offering will terminate. We will pay the escrow agent a fee in connection with the escrow services.

              Confirmations and definitive prospectuses will be distributed to all investors who agree to purchase units, informing
         investors of the closing date as to such units. Investors will also be informed of the date on which they must transmit the
         purchase price into the designated account.

              The placement agency agreement provides that the obligations of the placement agents and the investors are subject to
         certain conditions precedent, including the absence of any material adverse changes in our business and the receipt of
         customary legal opinions, letters and certificates.

              We have agreed to indemnify the placement agents and certain other persons against certain liabilities under the
         Securities Act of 1933, as amended. The placement agents have informed us that they will not engage in overallotment,
         stabilizing transactions or syndicate covering transactions in connection with this offering.


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               We have agreed to pay the placement agents an aggregate cash transaction fee of 8% of the gross proceeds of this
         offering and we have agreed to reimburse Global Hunter, as lead placement agent for reasonable expenses that it incurs in
         connection with the offering, but in no event greater than $125,000, all of which will be paid by the Company. Global
         Hunter has received an advance of $25,000 against its expenses, which advance will be returned to us to the extent expenses
         are not actually incurred by such placement agent and this offering is terminated prior to closing. We have also agreed to
         reimburse Global Hunter for the fees, disbursements and other charges of counsel for Global Hunter in connection with any
         filings to be made by the placement agents with FINRA, up to a maximum of $49,999.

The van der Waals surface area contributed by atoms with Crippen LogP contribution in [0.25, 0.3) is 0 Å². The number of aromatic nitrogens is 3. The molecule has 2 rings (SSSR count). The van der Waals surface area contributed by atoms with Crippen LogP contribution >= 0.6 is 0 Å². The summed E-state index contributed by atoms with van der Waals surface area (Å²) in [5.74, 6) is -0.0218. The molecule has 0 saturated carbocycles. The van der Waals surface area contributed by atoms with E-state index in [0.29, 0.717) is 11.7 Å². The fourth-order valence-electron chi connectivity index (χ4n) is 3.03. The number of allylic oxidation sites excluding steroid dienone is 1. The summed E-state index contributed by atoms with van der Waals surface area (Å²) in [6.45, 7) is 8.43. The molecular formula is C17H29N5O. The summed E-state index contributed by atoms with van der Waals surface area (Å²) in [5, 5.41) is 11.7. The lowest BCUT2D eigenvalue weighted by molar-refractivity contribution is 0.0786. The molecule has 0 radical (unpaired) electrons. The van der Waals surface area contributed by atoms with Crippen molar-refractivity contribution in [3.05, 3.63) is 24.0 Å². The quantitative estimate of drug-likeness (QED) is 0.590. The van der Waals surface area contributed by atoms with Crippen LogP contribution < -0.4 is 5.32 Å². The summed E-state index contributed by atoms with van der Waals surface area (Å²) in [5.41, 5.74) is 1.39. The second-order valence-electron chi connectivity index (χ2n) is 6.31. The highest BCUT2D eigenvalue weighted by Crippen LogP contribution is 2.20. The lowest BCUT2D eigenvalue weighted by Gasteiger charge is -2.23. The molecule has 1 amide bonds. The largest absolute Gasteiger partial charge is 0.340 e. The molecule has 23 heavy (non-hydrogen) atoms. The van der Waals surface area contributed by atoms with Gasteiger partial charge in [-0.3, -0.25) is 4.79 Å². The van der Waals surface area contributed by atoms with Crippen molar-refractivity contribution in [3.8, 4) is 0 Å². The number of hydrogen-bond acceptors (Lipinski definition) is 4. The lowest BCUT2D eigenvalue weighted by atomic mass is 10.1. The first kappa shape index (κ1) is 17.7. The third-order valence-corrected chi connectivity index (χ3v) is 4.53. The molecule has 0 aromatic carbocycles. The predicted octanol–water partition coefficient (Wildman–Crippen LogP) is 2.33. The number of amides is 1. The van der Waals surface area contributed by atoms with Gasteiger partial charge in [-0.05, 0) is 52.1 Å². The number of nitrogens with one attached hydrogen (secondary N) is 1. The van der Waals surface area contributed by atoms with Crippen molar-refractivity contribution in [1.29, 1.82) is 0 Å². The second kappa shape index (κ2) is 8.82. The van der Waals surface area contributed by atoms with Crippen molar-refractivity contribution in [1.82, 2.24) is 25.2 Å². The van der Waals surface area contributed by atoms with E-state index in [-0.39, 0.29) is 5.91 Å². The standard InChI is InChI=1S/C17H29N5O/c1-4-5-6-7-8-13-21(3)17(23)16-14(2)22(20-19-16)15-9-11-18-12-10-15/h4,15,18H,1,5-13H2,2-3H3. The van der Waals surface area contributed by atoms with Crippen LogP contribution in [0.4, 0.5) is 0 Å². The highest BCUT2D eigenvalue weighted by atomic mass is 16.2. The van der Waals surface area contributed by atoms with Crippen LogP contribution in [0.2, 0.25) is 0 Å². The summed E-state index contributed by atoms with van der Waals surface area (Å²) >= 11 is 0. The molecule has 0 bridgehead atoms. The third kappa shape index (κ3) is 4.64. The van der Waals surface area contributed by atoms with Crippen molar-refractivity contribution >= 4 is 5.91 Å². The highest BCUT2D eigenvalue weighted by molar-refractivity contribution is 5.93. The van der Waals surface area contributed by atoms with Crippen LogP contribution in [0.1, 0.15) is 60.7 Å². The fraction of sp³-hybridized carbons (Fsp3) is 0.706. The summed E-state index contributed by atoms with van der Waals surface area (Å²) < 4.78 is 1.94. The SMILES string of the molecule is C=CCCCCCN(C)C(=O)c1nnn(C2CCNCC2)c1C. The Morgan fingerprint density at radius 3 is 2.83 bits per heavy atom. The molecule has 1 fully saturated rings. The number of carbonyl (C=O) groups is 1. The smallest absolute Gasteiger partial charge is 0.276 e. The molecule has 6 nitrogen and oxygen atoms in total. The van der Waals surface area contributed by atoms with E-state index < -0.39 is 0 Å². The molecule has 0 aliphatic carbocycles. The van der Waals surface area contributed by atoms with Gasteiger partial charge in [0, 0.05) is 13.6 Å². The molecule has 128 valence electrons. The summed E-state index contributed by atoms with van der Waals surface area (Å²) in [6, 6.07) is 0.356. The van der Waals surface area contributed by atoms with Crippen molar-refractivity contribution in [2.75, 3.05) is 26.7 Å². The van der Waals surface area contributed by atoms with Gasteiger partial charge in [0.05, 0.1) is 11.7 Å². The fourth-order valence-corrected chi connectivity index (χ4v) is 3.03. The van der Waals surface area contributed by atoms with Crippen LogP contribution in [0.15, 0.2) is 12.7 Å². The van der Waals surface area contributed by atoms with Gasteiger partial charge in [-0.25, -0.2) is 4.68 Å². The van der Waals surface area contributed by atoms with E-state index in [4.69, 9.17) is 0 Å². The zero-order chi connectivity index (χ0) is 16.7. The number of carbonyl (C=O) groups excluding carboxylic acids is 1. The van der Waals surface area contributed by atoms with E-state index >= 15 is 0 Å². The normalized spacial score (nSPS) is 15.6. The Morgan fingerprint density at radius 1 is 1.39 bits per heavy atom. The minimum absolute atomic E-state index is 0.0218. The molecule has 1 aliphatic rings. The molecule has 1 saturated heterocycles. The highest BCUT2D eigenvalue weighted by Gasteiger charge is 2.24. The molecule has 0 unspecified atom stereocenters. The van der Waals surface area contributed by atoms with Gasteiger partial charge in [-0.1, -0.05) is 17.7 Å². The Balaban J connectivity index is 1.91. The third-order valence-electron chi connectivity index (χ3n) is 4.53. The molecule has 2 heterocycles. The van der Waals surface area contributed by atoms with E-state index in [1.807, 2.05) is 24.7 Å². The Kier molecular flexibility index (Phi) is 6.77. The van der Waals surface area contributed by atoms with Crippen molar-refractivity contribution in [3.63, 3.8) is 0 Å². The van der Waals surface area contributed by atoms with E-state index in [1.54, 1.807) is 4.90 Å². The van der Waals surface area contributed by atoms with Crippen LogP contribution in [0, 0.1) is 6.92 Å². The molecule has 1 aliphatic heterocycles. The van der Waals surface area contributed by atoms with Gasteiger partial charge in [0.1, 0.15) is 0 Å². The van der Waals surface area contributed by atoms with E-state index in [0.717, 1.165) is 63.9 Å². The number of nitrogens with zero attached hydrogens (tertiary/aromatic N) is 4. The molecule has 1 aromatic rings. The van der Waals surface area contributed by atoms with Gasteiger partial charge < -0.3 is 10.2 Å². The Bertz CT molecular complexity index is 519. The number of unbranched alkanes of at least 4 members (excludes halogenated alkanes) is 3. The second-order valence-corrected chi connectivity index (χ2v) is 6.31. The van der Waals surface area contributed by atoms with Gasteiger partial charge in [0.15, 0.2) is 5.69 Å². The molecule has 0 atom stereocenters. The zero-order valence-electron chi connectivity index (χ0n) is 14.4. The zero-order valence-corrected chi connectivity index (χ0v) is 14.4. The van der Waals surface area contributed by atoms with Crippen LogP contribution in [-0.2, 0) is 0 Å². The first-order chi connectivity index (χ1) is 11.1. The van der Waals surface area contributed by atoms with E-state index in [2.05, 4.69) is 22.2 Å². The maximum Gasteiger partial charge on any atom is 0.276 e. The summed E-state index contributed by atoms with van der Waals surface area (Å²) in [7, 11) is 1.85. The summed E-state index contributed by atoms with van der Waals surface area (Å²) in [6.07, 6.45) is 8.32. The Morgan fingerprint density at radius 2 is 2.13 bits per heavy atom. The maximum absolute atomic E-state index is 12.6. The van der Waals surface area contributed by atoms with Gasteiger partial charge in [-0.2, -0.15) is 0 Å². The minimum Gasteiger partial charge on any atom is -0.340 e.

We have also previously paid a $50,000 non-refundable advisory fee to Global Hunter for general advisory services,
         including advice as to timing, structure and pricing of a proposed offering of securities. This $50,000 advisory fee will be
         credited toward and deducted from the cash compensation fee otherwise due to Global Hunter in connection with this
         offering.

               The estimated offering expenses payable by us, in addition to the placement agents’ cash fee, are approximately
         $550,000. These amounts include our legal and accounting costs and various other fees associated with registering and
         listing the securities offered hereby.

              The following table shows the per unit and total maximum fees we will pay to the placement agents, assuming a
         maximum reimbursement of $174,999 to Global Hunter in accountable expenses and reimbursable legal fees and the sale of
         the minimum number and maximum number of units offered pursuant to this prospectus:

                                                                                                          Minimum            Maximum


         Per unit                                                                                         $                  $
         Total                                                                                            $                  $

             Because the offering may not be fully subscribed, the actual total may be less than the maximum amount set forth
         above.

               This is a brief summary of the material provisions of the placement agency agreement and does not purport to be a
         complete statement of its terms and conditions. A copy of the placement agency agreement has been filed as an exhibit to the
         registration statement of which this prospectus forms a part. See “Where You Can Find More Information” on page 61 of
         this prospectus.

              The transfer agent for the GeoVax common stock to be issued in this offering is American Stock Transfer &
         Trust Company.

               Our common stock is quoted on the OTC Bulletin Board under the symbol “GOVX.” On November 5, 2010, the last